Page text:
A mother’s voice triggers much more than the auditory processing region of a child’s brain, according to new Stanford University School of Medicine research. The small study reveals that regions of the brain tied to emotion, reward, facial recognition and social function were activated. In 2010, a study of teenagers showed that the sound of Mom’s voice reduced a stress hormone and stimulated oxytocin, one of the “feel-good” chemicals in the brain.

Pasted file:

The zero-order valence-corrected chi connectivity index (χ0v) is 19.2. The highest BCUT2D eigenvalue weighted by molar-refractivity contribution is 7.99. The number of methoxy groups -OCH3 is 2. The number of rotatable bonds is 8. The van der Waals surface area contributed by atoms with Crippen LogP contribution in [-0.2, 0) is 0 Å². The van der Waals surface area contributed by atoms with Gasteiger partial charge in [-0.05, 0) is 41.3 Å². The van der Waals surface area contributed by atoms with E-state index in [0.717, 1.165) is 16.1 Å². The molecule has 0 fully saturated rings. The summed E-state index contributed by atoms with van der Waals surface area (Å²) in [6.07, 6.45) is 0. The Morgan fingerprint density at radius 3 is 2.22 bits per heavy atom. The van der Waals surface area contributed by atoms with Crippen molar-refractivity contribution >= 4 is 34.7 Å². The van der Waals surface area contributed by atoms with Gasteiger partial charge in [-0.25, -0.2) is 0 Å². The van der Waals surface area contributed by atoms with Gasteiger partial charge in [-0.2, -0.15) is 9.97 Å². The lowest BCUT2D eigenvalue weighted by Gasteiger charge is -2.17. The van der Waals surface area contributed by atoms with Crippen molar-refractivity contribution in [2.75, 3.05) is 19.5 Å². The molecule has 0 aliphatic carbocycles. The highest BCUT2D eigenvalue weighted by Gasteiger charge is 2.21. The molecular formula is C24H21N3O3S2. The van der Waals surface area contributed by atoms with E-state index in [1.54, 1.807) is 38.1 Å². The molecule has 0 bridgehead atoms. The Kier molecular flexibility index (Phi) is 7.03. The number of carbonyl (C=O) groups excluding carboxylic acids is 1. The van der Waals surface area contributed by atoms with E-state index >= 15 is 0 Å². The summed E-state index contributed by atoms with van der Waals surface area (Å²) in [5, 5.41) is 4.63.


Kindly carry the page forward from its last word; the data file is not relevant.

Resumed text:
Once we’re all grown up, our conversations with Mom might be less frequent. However, relationships remain important not only to brain health, but also to physiological well-being. Researchers in the Department of Health Sciences at the University of York reviewed studies published as recently as 2015 and found that social isolation appears to increase the risk of coronary heart disease and stroke risk.